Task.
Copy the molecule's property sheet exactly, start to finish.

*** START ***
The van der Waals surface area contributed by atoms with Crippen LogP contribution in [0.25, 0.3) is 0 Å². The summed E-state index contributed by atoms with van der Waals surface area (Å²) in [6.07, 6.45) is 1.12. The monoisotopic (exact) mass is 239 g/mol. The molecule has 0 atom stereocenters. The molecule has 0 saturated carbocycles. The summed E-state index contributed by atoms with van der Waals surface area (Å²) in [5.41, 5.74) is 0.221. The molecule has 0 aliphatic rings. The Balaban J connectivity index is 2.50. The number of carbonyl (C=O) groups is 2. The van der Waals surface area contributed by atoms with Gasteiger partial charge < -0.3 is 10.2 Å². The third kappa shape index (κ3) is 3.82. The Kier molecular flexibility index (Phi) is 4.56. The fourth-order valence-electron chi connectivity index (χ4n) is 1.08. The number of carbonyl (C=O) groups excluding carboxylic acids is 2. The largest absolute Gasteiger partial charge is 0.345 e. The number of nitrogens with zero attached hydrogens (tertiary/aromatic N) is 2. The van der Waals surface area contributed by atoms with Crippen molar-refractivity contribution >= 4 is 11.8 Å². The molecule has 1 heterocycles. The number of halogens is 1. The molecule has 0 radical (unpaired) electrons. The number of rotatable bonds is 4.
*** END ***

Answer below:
The van der Waals surface area contributed by atoms with Crippen LogP contribution in [0.25, 0.3) is 0 Å². The summed E-state index contributed by atoms with van der Waals surface area (Å²) in [6.07, 6.45) is 1.12. The monoisotopic (exact) mass is 239 g/mol. The molecule has 0 atom stereocenters. The molecule has 0 saturated carbocycles. The summed E-state index contributed by atoms with van der Waals surface area (Å²) in [5.41, 5.74) is 0.221. The molecule has 0 aliphatic rings. The Balaban J connectivity index is 2.50. The number of carbonyl (C=O) groups is 2. The van der Waals surface area contributed by atoms with Gasteiger partial charge < -0.3 is 10.2 Å². The third kappa shape index (κ3) is 3.82. The Kier molecular flexibility index (Phi) is 4.56. The fourth-order valence-electron chi connectivity index (χ4n) is 1.08. The number of carbonyl (C=O) groups excluding carboxylic acids is 2. The largest absolute Gasteiger partial charge is 0.345 e. The number of nitrogens with zero attached hydrogens (tertiary/aromatic N) is 2. The van der Waals surface area contributed by atoms with Crippen molar-refractivity contribution >= 4 is 11.8 Å². The molecule has 1 heterocycles. The number of halogens is 1. The molecule has 0 radical (unpaired) electrons. The number of rotatable bonds is 4.